Book: Finance, society and sustainability: How to make the financial system work for the economy, people and planet
This book by Nick Silver provides an in-depth critique of the current financial system.
This book is a critical analysis of the impact of the financial system on the economy, society and the natural environment. It cuts through the noise to looks at its purpose, its activities, and what it does in practice.
Unlike other books that cover the last financial crisis and the risk of another one; this book is about the consequence of the financial system continuing in its current form. It argues that the financial system is a construct of flawed economic theories, designed in the hope that the market will efficiently allocate society’s capital. Instead, the finance sector allocates savings and investment to maximize its own revenues, with resulting collateral damage to the economy, society and the environment.
Although governments try to preserve and regulate the existing system, it is being replaced by a new system driven by technological innovation. The book describes the opportunities this presents for a renaissance of the financial system to actually meet the needs of society, and to re-engineer our economy to avoid environmental crisis.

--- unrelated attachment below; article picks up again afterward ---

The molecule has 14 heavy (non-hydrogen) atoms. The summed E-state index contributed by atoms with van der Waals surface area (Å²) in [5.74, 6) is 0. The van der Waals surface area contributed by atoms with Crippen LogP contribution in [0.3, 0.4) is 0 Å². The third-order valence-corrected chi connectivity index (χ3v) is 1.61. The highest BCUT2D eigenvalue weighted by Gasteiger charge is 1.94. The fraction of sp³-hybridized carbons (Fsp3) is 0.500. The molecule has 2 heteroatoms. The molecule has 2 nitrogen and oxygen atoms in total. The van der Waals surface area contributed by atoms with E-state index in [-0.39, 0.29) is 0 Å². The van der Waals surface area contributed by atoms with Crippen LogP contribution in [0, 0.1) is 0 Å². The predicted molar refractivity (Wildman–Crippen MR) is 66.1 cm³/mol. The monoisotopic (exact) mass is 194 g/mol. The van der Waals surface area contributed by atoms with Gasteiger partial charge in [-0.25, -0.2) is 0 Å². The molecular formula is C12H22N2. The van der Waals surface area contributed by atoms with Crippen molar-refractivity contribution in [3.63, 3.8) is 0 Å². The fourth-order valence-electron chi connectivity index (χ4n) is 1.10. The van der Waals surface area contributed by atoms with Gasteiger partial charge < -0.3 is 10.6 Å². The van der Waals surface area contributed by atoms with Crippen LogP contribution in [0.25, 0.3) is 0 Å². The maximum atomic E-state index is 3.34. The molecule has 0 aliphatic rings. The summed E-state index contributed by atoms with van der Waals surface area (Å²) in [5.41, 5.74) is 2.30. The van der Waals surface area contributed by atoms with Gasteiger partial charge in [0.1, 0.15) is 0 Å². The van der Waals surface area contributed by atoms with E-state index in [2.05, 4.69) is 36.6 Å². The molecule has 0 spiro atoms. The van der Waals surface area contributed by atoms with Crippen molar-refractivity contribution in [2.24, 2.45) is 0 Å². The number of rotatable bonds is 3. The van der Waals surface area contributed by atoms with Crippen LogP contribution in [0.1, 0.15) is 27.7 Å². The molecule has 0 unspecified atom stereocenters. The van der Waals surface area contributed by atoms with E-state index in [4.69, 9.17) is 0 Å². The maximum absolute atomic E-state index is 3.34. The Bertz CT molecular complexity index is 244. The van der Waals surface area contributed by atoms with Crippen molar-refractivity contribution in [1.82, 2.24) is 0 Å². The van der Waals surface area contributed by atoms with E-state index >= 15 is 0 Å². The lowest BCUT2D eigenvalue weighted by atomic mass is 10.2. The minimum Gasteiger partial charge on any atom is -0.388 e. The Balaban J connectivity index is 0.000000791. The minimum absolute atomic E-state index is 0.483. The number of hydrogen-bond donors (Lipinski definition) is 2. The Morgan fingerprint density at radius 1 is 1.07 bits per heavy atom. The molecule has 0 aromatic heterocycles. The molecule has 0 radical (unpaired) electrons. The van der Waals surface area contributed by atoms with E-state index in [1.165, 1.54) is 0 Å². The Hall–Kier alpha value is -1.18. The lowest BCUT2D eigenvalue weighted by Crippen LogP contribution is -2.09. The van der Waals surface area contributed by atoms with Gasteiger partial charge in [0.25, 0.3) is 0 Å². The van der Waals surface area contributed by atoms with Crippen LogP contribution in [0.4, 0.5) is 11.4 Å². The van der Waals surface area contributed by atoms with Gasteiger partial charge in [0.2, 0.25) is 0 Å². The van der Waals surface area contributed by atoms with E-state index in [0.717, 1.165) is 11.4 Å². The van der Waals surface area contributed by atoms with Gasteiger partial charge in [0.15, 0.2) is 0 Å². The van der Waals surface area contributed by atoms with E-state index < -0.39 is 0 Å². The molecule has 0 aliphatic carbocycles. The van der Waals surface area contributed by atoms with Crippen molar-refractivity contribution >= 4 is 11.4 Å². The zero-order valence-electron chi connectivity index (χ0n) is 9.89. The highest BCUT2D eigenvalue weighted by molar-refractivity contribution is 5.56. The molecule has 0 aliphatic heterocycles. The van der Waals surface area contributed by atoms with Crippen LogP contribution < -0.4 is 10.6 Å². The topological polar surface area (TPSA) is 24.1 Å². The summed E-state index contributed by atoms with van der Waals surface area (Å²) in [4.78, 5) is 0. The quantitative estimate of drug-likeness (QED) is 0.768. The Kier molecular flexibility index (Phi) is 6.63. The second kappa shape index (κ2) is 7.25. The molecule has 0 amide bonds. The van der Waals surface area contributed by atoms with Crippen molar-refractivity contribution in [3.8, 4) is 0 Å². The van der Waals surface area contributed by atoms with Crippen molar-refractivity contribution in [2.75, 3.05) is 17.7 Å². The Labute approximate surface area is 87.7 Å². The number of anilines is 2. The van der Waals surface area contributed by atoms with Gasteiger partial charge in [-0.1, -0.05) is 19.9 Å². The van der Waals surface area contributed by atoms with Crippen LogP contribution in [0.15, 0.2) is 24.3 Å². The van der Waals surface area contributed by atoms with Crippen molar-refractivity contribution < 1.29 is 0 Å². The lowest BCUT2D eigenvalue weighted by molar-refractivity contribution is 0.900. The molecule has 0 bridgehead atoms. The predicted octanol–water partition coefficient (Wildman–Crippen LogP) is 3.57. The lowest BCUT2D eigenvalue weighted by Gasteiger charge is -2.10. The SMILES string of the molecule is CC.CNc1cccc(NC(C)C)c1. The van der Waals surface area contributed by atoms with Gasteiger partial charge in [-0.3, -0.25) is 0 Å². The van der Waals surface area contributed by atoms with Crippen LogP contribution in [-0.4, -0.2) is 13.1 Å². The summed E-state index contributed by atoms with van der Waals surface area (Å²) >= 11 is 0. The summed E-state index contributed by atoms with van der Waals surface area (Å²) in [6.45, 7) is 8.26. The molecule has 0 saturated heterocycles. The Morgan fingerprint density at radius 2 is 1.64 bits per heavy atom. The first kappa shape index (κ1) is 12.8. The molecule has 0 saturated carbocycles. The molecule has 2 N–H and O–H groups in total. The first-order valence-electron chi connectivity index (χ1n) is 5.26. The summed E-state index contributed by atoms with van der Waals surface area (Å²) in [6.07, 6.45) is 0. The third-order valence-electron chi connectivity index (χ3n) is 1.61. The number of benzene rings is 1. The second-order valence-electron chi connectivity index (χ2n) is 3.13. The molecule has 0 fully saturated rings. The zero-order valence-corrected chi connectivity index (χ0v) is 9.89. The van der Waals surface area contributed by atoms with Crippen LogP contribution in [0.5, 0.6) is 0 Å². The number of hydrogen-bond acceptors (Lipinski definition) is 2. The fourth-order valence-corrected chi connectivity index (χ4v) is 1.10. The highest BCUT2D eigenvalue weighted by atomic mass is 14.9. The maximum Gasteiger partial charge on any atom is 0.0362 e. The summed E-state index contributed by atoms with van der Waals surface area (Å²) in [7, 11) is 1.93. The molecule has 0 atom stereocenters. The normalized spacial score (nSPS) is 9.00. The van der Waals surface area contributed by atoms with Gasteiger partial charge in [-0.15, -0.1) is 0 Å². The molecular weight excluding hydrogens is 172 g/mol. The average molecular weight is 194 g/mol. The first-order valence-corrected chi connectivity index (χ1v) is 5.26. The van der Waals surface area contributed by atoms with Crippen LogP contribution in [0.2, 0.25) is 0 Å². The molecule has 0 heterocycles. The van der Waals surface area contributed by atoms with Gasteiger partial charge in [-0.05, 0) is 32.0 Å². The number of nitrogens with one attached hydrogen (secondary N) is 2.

The book is for anyone who would like to understand the finance system’s purpose, what it does in practice and its impact on the real world. For those working in the industry it provides an overview of the system, their place within it, and how to bring about change. For students and academics it provides a valuable critique of the financial system, and the theories on which it is based. For financial policymakers and regulators it identifies key challenges in their activities.
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While some of the food system challenges facing humanity are local, in an interconnected world, adopting a global perspective is essential. Many environmental issues, such as climate change, need supranational commitments and action to be addressed effectively. Due to ever increasing global trade flows, prices of commodities are connected through space; a drought in Romania may thus increase the price of wheat in Zimbabwe.